It is simple because it happened with two of the three characters that I talked about in this essay. Mercer and Mercerism was in fact not completely just mass media as I have hinted at throughout my essay. However it is a mass media tool created by Mercer to help people realize and overcome mass media. Mercer as a person might have been a fraud, however if you think more abstractly about what Mercerism is exactly, we find out that it truly helps people overcome the hysteria of living in times people live in isolation. Mercerism is a thought, a religion, a transcending quality that one must work at to achieve rest and peace of mind, not by gaining empathy, but by realizing that being connected to others in the world is what will keep you alive and happy. Rick and Isidore both finally achieve this near the end of the novel, with the help of Mercerism. Iran gains this knowledge with little help of Mercer, she develops this on her own and because of her love of her husband. Iran rebels against the mass media and the social norm by refusing to use the mood organ for its intended purpose throughout the novel. The similarity between the three is that they rebelled by using, and with help from, what they were rebelling against. Rick and Isidore was mass media, Mercerism, and Iran with the mood organ. In the end, it was the ability to realize that being connected with people, whether it is friends (Isidore) or your spouse (Iran and Rick), that will keep people sane and give them their “intellectual freedom” in a world desolated and filled with mass media.

1 comment:

Adam said...

Here's an almost generic thought on the first paragraph: why not articulate at least a first version of what that "better understanding" involves in the first paragraph?

The ironic thing you don't touch on in the 2nd paragraph is that she is *using* the tools of the mass media to resist the mass media. That seems relevant to your project - I'm not sure if it helps or hurts you, exactly, but it's certainly something that you could/should have engaged with.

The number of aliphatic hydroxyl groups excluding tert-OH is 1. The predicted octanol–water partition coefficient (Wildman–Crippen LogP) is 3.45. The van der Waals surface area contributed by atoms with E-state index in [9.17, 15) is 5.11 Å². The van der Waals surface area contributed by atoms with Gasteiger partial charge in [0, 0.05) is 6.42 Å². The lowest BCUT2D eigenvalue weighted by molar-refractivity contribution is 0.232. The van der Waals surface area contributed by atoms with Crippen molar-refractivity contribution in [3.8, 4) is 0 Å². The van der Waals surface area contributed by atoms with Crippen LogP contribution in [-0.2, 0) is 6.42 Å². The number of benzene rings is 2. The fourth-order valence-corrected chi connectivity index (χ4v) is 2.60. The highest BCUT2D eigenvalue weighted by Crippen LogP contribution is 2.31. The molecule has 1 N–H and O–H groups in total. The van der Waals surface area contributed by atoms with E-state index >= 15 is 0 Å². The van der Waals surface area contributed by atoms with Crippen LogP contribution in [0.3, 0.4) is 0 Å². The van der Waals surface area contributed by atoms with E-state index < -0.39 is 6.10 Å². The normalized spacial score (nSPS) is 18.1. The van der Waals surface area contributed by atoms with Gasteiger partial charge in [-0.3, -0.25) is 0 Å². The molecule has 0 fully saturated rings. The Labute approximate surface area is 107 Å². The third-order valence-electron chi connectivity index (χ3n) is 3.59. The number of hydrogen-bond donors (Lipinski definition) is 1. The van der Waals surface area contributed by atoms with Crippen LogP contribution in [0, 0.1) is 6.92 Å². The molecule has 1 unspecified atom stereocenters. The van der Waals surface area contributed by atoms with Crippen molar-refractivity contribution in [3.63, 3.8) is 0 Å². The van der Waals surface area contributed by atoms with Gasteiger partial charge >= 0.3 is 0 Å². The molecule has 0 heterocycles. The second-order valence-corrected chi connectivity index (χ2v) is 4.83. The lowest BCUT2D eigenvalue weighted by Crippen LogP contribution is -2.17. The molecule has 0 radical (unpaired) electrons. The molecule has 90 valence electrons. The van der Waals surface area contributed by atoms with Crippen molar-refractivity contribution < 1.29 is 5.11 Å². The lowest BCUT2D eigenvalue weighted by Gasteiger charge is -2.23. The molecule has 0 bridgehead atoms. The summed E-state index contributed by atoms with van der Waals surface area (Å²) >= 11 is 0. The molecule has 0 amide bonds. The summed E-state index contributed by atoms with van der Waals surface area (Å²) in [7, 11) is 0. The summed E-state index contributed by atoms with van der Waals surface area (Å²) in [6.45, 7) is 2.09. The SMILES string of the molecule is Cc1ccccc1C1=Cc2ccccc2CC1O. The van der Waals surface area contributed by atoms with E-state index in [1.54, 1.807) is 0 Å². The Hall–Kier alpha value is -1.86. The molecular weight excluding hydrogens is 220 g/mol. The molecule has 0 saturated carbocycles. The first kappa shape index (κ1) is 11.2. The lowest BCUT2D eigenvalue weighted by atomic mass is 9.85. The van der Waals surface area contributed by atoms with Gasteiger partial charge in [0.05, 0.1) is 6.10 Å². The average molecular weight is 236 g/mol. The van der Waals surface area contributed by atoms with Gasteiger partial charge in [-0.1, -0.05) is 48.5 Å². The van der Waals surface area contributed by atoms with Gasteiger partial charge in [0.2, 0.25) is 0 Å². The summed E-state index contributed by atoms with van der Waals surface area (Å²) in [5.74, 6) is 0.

You have my full interest, but not necessarily my full understanding, in the 3rd paragraph. I like the idea of exploring Iran's ongoing changes in her revolution or pseudo-revolution, and I think you're focusing on some of the right things, but I have trouble following the actual thread of your argument - this goes back to the absence of a coherent thesis, which could have helped you impose a stronger structure here as well.

In the Isidore section your discussion of the relationship/conflict between Buster and Mercer seems truncated - you could have benefited from extended that part a little.

If you're correct, then Mercer *helps* Isidore to rebel against him. Is this your reading? If so, we need to think about *why* it plays out that way. Much of your material re: Isidore and the androids seems sub-optimal: rather than focusing on the strong theme of rebellion (Isidore *knows* they are androids and still takes their part! Also, what is the relationship between the androids and the oppressive system within which Isidore find himself?), you spend a lot of time summarizing details, often to no purpose that I can clearly see.

I really like the idea you come to about Mercerism at the end - an attempt, from within the mass media, to overcome the mass media. It's a great concept, and one that could be integrated with Marcuse and Heidegger, if you chose, or that could be more deeply rooted in a reading of the novel.

I see two problems, both of them originating, I think, in you having this idea at a late date (most likely).

1) You could have saved time and energy, and clarified things greatly, by putting the idea at the beginning, and revising the subsequent material to fit your actual argument.

2) Probably because it takes so long for everything to fit together, you don't do anything to manage the difficulties with this reading. What is the true role of the androids, following your particular idea of tracenscendence in the novel? Is Buster friendly promoting, trying to prevent, or unwittingly helping the project of trascendence?

In other words, is the true story about Mercer making his way through enormous obstacles to enlighten the world? If so, we need to figure out the roles played by all the other moving parts.

Great concept, imperfect development of that concept - this revision could have used a revision.